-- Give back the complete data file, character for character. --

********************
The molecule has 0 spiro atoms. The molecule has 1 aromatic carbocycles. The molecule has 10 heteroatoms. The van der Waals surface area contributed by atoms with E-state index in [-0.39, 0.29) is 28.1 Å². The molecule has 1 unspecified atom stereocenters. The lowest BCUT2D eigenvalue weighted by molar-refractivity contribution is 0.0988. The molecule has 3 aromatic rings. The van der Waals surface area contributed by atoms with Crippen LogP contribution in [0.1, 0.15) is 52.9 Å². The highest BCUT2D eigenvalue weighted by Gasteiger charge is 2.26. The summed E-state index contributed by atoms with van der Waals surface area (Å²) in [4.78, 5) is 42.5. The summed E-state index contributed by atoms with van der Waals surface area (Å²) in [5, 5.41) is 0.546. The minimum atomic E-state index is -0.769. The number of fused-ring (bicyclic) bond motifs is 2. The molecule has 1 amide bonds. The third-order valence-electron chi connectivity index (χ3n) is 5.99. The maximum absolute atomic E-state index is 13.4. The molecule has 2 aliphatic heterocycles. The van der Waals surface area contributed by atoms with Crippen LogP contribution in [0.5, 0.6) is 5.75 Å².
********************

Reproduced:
The molecule has 0 spiro atoms. The molecule has 1 aromatic carbocycles. The molecule has 10 heteroatoms. The van der Waals surface area contributed by atoms with E-state index in [-0.39, 0.29) is 28.1 Å². The molecule has 1 unspecified atom stereocenters. The lowest BCUT2D eigenvalue weighted by molar-refractivity contribution is 0.0988. The molecule has 3 aromatic rings. The van der Waals surface area contributed by atoms with Crippen LogP contribution in [0.1, 0.15) is 52.9 Å². The highest BCUT2D eigenvalue weighted by Gasteiger charge is 2.26. The summed E-state index contributed by atoms with van der Waals surface area (Å²) in [4.78, 5) is 42.5. The summed E-state index contributed by atoms with van der Waals surface area (Å²) in [5, 5.41) is 0.546. The minimum atomic E-state index is -0.769. The number of fused-ring (bicyclic) bond motifs is 2. The molecule has 1 amide bonds. The third-order valence-electron chi connectivity index (χ3n) is 5.99. The maximum absolute atomic E-state index is 13.4. The molecule has 2 aliphatic heterocycles. The van der Waals surface area contributed by atoms with Crippen LogP contribution in [0.5, 0.6) is 5.75 Å².